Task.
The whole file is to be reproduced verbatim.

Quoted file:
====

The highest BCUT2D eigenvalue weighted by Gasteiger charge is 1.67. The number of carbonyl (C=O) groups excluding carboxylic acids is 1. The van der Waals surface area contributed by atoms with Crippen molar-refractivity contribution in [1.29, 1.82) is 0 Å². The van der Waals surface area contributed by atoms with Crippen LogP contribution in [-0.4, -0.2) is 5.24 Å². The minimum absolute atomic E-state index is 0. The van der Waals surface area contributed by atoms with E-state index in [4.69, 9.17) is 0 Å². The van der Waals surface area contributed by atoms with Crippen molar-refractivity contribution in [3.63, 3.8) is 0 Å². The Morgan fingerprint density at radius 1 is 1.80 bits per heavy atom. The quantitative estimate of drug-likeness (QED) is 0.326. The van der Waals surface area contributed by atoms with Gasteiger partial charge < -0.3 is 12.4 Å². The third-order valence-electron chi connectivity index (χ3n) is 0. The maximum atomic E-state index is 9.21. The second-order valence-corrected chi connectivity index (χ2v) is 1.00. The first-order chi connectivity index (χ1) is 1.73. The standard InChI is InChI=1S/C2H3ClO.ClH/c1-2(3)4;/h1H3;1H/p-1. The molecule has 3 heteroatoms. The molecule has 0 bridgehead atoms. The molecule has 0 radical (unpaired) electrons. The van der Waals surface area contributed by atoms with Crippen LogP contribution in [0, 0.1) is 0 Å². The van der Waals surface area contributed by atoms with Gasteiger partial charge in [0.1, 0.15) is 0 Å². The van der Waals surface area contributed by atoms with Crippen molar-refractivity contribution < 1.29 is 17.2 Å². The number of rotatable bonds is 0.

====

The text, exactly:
The highest BCUT2D eigenvalue weighted by Gasteiger charge is 1.67. The number of carbonyl (C=O) groups excluding carboxylic acids is 1. The van der Waals surface area contributed by atoms with Crippen molar-refractivity contribution in [1.29, 1.82) is 0 Å². The van der Waals surface area contributed by atoms with Crippen LogP contribution in [-0.4, -0.2) is 5.24 Å². The minimum absolute atomic E-state index is 0. The van der Waals surface area contributed by atoms with E-state index in [4.69, 9.17) is 0 Å². The van der Waals surface area contributed by atoms with Crippen molar-refractivity contribution in [3.63, 3.8) is 0 Å². The Morgan fingerprint density at radius 1 is 1.80 bits per heavy atom. The quantitative estimate of drug-likeness (QED) is 0.326. The van der Waals surface area contributed by atoms with Gasteiger partial charge < -0.3 is 12.4 Å². The third-order valence-electron chi connectivity index (χ3n) is 0. The maximum atomic E-state index is 9.21. The second-order valence-corrected chi connectivity index (χ2v) is 1.00. The first-order chi connectivity index (χ1) is 1.73. The standard InChI is InChI=1S/C2H3ClO.ClH/c1-2(3)4;/h1H3;1H/p-1. The molecule has 3 heteroatoms. The molecule has 0 bridgehead atoms. The molecule has 0 radical (unpaired) electrons. The van der Waals surface area contributed by atoms with Crippen LogP contribution in [0, 0.1) is 0 Å². The van der Waals surface area contributed by atoms with Gasteiger partial charge in [0.1, 0.15) is 0 Å². The van der Waals surface area contributed by atoms with Crippen molar-refractivity contribution < 1.29 is 17.2 Å². The number of rotatable bonds is 0.